Visitors can have a lifelike conversation with a holographic image of Holocaust survivor Renee Firestone, 97.
Those exhibits are “about inquiry, using technology to provide a way into an interrogation of the testimony that allows people to be curious,” said Kori Street, executive director of the USC Shoah Foundation, which created the exhibit.
The “wow” factor of new technology appeals to younger generations. But simply displaying historical artifacts, like those from the life of a Japanese American teenager killed in combat in Northern Italy in 1945, is important, too, said Clement Hanami, JANM’s art director and vice president of exhibitions.
“As a museum, real objects for us are very important,” Hanami said. “Trauma of the whole experience is a fragile thing, and it can be overshadowed by the spectacle. ... It’s important for us that the analog is not overlooked by the entertainment.”
Activists also want to ensure the preservation of the 10 concentration camp sites in remote locations around the western U.S.
They notched a victory this week when the U.S. Senate voted to designate Camp Amache in Colorado as a historic site. The bill still needs to be approved by the House and signed by President Biden.
“The significance is that we are moving toward telling a fuller story of our country,” said Tracy Coppola, the Colorado senior program manager for the National Parks Conservation Assn. “Just knowing the Amache site will be protected in perpetuity, for the current and future generations, brings a lot of hope to our country.”
In Northern California, a proposal to fence off the Tulelake Municipal Airport has activists up in arms.
The airport is built on the site of a camp for Japanese Americans who did not swear loyalty to the U.S., and the activists would like to relocate it. The fence is designed to keep out wildlife but would also deter visitors.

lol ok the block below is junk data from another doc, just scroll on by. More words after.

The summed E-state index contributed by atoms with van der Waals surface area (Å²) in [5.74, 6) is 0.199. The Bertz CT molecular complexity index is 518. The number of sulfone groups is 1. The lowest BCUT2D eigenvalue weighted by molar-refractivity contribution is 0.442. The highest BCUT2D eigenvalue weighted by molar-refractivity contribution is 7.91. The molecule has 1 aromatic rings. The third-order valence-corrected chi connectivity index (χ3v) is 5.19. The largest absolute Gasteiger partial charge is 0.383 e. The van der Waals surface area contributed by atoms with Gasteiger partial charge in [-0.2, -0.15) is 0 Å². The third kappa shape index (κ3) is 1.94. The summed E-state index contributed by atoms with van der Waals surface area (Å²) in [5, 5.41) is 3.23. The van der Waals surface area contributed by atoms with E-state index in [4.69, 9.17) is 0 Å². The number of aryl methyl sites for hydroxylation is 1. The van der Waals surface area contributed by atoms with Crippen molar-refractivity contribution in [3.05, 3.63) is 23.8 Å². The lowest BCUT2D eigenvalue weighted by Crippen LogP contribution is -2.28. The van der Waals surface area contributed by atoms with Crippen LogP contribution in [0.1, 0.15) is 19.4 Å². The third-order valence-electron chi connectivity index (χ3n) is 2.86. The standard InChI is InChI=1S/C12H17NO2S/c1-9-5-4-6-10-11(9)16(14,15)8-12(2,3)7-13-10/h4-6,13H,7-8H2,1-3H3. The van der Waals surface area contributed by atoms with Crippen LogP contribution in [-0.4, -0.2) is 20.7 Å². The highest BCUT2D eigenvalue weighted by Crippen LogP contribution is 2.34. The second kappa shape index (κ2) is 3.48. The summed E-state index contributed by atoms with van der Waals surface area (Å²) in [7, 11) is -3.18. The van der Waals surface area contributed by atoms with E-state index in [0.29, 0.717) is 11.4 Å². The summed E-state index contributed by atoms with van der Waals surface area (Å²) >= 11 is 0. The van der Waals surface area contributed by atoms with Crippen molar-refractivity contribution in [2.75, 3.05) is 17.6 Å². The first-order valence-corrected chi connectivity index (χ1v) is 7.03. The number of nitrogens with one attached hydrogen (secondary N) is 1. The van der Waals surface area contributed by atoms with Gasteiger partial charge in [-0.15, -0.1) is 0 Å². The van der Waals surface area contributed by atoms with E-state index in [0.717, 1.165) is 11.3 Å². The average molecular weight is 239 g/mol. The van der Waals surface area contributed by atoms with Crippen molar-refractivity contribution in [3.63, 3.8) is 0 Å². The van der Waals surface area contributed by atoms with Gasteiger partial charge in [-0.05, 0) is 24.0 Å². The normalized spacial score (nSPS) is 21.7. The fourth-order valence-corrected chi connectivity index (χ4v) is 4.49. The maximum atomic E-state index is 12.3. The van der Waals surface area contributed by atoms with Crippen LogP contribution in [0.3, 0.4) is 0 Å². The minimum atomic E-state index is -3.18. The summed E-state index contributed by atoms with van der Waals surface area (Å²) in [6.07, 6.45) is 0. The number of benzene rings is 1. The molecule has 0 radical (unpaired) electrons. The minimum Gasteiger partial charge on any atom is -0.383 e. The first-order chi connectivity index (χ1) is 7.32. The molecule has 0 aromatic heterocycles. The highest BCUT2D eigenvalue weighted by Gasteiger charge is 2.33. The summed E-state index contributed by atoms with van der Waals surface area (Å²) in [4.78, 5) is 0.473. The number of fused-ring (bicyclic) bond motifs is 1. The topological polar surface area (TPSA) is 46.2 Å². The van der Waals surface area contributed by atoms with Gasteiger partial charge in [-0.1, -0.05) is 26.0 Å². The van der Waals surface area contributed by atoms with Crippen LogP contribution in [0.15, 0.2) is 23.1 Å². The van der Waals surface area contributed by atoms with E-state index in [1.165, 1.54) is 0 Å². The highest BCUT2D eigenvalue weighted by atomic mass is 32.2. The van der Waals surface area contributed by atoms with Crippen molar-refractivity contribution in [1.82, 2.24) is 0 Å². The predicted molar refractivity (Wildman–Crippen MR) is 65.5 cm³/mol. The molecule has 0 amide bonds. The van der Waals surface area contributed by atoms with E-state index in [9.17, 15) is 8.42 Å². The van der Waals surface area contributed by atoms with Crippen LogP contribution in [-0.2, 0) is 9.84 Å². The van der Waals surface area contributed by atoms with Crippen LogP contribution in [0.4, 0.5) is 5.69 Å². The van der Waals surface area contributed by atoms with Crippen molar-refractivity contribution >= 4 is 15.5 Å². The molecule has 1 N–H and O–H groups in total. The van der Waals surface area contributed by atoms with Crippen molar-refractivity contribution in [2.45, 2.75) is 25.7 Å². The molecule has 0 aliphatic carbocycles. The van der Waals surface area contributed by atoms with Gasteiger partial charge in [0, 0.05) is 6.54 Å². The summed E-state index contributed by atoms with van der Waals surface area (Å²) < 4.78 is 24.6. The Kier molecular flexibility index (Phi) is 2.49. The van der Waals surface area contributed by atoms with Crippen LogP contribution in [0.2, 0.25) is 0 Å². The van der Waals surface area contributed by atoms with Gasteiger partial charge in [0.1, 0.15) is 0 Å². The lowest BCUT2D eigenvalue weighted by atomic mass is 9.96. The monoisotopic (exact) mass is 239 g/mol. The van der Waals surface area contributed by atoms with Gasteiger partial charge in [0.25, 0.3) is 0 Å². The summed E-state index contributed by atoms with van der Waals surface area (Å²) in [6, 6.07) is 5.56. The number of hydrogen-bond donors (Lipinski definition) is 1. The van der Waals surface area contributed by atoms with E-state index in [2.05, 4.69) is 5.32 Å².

“We feel like this would be equivalent to putting a fence around Gettysburg,” said Barbara Takei, a member of the Tule Lake Committee.
Japanese Americans who were incarcerated in a U.S. camp during WWII are shedding the stigma and reclaiming their stories
Preserving the legacy of the incarceration and educating people about it remains an uphill battle at times. Bruce Embrey, who chairs the Manzanar Committee, worries about the controversy over critical race theory.
If school districts ban lessons about the country’s racist past, teachers might not be able to discuss the Japanese American incarceration and its legacy.
“It’s one thing for the victims not to speak about it,” Embrey said. “It’s another thing for the U.S. government’s education system to completely whitewash what they did.”
For Richard Murakami, 90, who was 10 when he arrived at the Tule Lake incarceration camp, the traumas his family kept hidden have still been emerging in recent years.
In 2016, his brother Dan told him about a visit to Tule Lake with their mother decades ago.
She never talked about their time at the camp. She didn’t want her sons to grow up with prejudice against anyone.
But when they reached the site of the camp that day in 1952, Dan recounted, she started crying and could not stop.
“Seventy-one years after camp — this was the first time I learned my mother led a tough, unhappy life while we were incarcerated,” Richard Murakami said.